Gale Gatto grew up in Detroit in a time of racial unrest and industrial pollution. The need to find a better place was an early one. With the larger world a depressing place, she was drawn inward, focusing on tiny beauties and personal accomplishment. As soon as she was able, Gale left Detroit and found mountains. She currently lives in Evergreen, Colorado.
As a teenager, Gale spent a large part of her free time at art museums – envying the artists’ abilities with pen, brush, and chisel. She discovered photography. At last, her own vision could be transformed into a tangible reality. The limitations of film became a wonderful challenge. She began to study seriously. She is still studying by constantly taking seminars and otherwise working to improve her skills.
Perhaps it was looking at all that art that gave Gale her unique perspective. She has an almost innate ability to shape and frame an image. The insular, intimate beauties she was able to find growing up translated into a love of macro photography. The flowers of her rose garden were a particular source of inspiration. While preferring natural light to artificial made it more difficult to capture macro flowers, the successful images glow from within.
Gale first showed her work in Taos in the 1980s. The national forest was her backyard; mountains and the exquisite light of New Mexico filled the horizons. The macro flowers translated into landscapes with a macro edge. Living on the Rio Grande migratory route brought many beautiful birds in front of her lens. With film (full frame was all there was!), large lenses enhanced the details of the image. Those same large lenses led to photography of the four legged critters who lived near her home, and were found in the numerous national parks she visited with her cameras.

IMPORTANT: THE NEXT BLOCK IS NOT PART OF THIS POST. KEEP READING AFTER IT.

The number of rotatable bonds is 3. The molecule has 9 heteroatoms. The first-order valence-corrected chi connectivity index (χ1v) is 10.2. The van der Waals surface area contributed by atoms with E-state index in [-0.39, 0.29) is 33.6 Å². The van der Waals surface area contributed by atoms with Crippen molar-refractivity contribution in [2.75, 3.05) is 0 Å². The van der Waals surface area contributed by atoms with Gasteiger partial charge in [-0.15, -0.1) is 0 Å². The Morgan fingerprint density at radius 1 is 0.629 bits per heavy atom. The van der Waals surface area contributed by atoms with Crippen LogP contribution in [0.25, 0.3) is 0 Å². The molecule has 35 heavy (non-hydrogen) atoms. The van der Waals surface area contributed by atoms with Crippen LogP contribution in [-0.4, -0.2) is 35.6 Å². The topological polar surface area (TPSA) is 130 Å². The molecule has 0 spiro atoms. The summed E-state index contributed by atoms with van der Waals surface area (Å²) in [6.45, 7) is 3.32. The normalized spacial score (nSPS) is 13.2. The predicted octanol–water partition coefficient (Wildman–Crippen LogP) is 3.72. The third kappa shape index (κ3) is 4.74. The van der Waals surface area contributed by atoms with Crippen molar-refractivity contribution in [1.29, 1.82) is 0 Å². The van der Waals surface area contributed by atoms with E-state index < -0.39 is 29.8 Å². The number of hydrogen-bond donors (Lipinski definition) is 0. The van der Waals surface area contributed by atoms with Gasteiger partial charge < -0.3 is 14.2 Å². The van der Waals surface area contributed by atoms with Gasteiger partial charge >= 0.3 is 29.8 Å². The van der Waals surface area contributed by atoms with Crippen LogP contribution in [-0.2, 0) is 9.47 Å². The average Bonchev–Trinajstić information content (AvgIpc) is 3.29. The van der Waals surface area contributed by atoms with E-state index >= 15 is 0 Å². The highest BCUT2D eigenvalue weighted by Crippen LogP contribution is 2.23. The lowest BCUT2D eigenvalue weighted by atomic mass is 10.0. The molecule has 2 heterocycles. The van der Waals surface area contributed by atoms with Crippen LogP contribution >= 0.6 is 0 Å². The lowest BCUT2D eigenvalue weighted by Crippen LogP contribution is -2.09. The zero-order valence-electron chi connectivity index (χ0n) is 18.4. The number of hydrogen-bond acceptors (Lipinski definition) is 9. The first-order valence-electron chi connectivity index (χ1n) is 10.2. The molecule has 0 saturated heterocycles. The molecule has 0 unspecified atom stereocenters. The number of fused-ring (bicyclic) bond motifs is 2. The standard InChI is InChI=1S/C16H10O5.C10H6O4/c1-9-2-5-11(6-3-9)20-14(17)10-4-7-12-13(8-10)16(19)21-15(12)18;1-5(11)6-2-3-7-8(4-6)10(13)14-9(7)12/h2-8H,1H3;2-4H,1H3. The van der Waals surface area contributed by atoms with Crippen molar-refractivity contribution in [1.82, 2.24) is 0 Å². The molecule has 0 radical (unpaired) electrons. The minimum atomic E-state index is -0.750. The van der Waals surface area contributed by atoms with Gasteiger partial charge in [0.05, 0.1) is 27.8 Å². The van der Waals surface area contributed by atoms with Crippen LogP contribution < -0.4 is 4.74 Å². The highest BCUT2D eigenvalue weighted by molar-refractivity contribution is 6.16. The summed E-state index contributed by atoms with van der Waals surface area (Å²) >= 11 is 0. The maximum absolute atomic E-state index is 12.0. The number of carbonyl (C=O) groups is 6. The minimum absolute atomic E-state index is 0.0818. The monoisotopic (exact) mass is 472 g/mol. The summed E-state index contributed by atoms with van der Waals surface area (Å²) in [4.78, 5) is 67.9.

The next step was landscape photography. When Gale purchased Hasselblad’s Xspan, her whole outlook changed. Using this unique camera in its “pano” mode, Gale began capturing images which illuminated and illustrated their natural setting. Ask her today, and she’ll tell you that the panoramic shot reflects the way our eyes see – that rectangle of light which is our field of view.
When digital photography caught up with film, Gale reluctantly abandoned her beloved Hasselblads (although the Xspan is still in her camera room!). But Gale found great new scope with digital. Without changing her camera technique developed in over 25 years in the field, she now prints in her own studio (without the nasty chemicals). What a joy!
Showing her work whenever she can, Gale has garnered many awards. Her favorites are those where she competes against different media. Winning “Best of Show” in 2009 for her photo of Evergreen Lake (Paint Sculpt and Shoot at Evergreen Center for the Arts) was very special. Winning the contest in Golden, Colorado commemorating the town’s 150th anniversary was awesome – by public vote, her image was chosen to be turned into a two story banner.
Look around you. The beauty surrounds us. It is everywhere, if you can just see. Gale has the eyes to do so and the cameras to capture the vision. Intimate backyard beauty can be as great as that of our awe-inspiring national parks. And think about trees – difficult to capture but a satisfying accomplishment.
Gale recently acquired a GigaPan, which is based on technology employed by NASA for the Mars Rover. It gives her the ability to shoot immense landscapes with a robotic head and sophisticated software to stitch everything together.
Gale invites you to share her vision – the sweeping landscapes and the tiny details. Light…color…form.